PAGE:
Mastercard is set to launch a new crypto service linked to risk management. The new service aims to assist banks in detecting and preventing fraud on cryptocurrency merchant platforms.
Mastercard to Launch Crypto Fraud Protection Tool
Mastercard plans to introduce a new software solution that will assist banks and card issuers tackle crypto-related fraud, CNBC reported Thursday, citing the company.
The system, named Crypto Secure, employs advanced artificial intelligence algorithms to assess the risk of criminal activity linked with crypto exchanges on the Mastercard payment network. The system utilizes data from blockchains, public records of crypto transactions, and additional sources.
CipherTrace, a blockchain security startup acquired by Mastercard last year, powers the service. CipherTrace, based in Menlo Park, California, assists businesses and government agencies in investigating illicit cryptocurrency transactions. Its primary competitors are the New York-based Chainalysis and the London-based Elliptic.
Mastercard is launching the service in response to a rise in digital asset market-related criminal activity. According to Chainalysis, the volume of cryptocurrency entering wallets with known criminal affiliations reached a record $14 billion last year. In 2022, there was a wave of high-profile breaches and frauds aimed at cryptocurrency investors.
Banks and other Mastercard card issuers that utilize Crypto Secure will receive color-coded risk ratings for crypto merchants, representing the risk of suspicious or fraudulent activity associated with the merchant.
While the tool does not make decisions for banks, it does provide an additional degree of guidance on crypto transactions. Mastercard’s network presently includes roughly 2,400 cryptocurrency exchanges.
Mastercard currently employs similar anti-fraud technology for fiat currency transactions. It is extending this functionality to bitcoin and other virtual currencies via Crypto Secure.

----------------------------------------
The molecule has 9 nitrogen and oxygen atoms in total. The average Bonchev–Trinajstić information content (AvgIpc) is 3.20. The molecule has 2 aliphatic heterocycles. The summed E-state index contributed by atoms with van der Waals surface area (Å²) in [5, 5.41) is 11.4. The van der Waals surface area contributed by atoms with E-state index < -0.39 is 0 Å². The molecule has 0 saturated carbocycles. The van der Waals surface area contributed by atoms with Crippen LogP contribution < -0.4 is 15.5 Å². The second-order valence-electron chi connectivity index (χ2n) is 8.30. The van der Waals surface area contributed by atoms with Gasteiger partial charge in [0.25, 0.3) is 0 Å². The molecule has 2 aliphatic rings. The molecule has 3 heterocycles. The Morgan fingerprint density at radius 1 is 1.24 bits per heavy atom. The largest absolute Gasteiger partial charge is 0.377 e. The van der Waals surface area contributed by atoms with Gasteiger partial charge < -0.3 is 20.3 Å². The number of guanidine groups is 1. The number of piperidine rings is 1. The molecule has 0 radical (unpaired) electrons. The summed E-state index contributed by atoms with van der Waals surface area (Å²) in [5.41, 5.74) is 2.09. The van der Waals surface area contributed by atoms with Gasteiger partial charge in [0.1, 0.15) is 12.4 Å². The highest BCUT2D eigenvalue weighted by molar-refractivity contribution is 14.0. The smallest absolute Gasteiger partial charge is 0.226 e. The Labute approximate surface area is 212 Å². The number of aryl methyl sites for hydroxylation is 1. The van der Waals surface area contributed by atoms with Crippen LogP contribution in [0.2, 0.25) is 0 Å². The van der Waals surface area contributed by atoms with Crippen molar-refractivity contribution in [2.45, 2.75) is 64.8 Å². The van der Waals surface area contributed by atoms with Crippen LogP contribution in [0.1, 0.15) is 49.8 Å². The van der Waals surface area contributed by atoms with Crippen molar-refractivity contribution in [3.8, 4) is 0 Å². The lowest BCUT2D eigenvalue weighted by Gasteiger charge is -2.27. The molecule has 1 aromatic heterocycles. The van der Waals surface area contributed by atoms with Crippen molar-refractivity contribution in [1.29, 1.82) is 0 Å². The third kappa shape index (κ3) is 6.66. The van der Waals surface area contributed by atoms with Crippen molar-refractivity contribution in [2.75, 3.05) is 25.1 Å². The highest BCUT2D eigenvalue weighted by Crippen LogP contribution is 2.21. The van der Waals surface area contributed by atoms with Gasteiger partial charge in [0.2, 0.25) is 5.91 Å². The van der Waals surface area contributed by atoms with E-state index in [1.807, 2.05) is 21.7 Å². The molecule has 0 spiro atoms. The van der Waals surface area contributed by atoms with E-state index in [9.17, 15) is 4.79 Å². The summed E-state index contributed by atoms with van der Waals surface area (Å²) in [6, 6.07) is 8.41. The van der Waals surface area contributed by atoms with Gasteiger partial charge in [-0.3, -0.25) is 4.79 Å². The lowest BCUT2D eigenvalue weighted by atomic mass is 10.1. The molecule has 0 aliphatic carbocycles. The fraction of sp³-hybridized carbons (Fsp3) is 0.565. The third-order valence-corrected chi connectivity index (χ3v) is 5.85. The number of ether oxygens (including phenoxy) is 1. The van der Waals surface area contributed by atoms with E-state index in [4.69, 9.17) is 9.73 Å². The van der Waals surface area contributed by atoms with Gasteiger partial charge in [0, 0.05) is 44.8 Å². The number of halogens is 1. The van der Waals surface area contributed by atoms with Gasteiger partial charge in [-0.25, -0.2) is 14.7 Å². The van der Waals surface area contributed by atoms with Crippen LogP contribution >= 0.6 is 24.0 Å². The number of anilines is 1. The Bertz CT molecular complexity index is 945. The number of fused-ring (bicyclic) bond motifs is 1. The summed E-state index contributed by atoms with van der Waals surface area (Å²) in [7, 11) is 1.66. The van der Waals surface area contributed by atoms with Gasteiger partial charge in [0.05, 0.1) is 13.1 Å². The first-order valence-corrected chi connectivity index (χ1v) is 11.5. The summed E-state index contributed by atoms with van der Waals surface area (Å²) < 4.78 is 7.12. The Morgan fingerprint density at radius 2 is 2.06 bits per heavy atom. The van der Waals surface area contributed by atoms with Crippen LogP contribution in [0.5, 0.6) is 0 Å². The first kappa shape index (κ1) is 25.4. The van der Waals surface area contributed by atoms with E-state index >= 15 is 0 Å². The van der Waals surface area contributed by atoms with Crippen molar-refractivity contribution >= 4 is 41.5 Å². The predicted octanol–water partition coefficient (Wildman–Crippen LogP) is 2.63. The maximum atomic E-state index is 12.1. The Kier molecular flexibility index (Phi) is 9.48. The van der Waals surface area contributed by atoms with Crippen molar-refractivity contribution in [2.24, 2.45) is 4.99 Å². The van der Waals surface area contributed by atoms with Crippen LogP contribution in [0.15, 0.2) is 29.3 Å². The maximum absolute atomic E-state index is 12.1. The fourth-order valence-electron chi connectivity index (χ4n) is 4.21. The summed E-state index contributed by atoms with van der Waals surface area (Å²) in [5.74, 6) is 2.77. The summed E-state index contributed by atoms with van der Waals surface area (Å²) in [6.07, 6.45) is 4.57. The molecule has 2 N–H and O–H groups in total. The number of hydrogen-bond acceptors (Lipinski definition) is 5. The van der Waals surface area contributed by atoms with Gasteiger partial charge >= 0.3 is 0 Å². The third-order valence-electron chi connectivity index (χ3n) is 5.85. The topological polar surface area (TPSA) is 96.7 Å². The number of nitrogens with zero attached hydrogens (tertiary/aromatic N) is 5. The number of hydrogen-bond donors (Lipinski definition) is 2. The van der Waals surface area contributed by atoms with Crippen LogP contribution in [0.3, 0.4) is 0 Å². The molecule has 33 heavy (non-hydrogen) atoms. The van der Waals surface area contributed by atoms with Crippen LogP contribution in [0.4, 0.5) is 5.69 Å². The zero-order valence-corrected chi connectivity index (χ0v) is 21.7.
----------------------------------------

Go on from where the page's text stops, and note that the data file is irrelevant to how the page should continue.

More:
Ajay Bhalla, Mastercard’s president of cyber and intelligence business, stated:
“We want to be able to provide the same kind of trust that we provide to digital commerce to consumers, banks and merchants to their digital asset transactions.”
Focus On Crypto Compliance
Now that more and more financial institutions and payment processors are offering their own services for trading and holding digital assets, compliance has become a primary concern for the cryptocurrency industry. Nasdaq, the latest recognized financial business to join Wall Street in embracing cryptocurrency, launched custody services for institutional clients last month.
In the meantime, governments on both sides of the Atlantic are attempting to regulate the cryptocurrency industry, which has been mostly unchecked until now. The Biden administration unveiled the first-ever regulatory framework for the US crypto sector last month, and the European Union enacted its own significant cryptography law.
The payments behemoth is increasing its bets on cryptocurrencies at a time when prices are falling, and volumes are drying up. Approximately $2 trillion less. Bitcoin is currently trading below $20,000, a decline of over 70% from its all-time peak of around $69,000.
When asked how declining cryptocurrency prices may affect Mastercard’s digital asset strategy, Barra stated that the firm is “focused on providing long-term solutions to its stakeholders.”
“These are market cycles, they come and go,” he said. “I think we need to take the long view that this is a big market right now, evolving and probably going to be much bigger in the future.”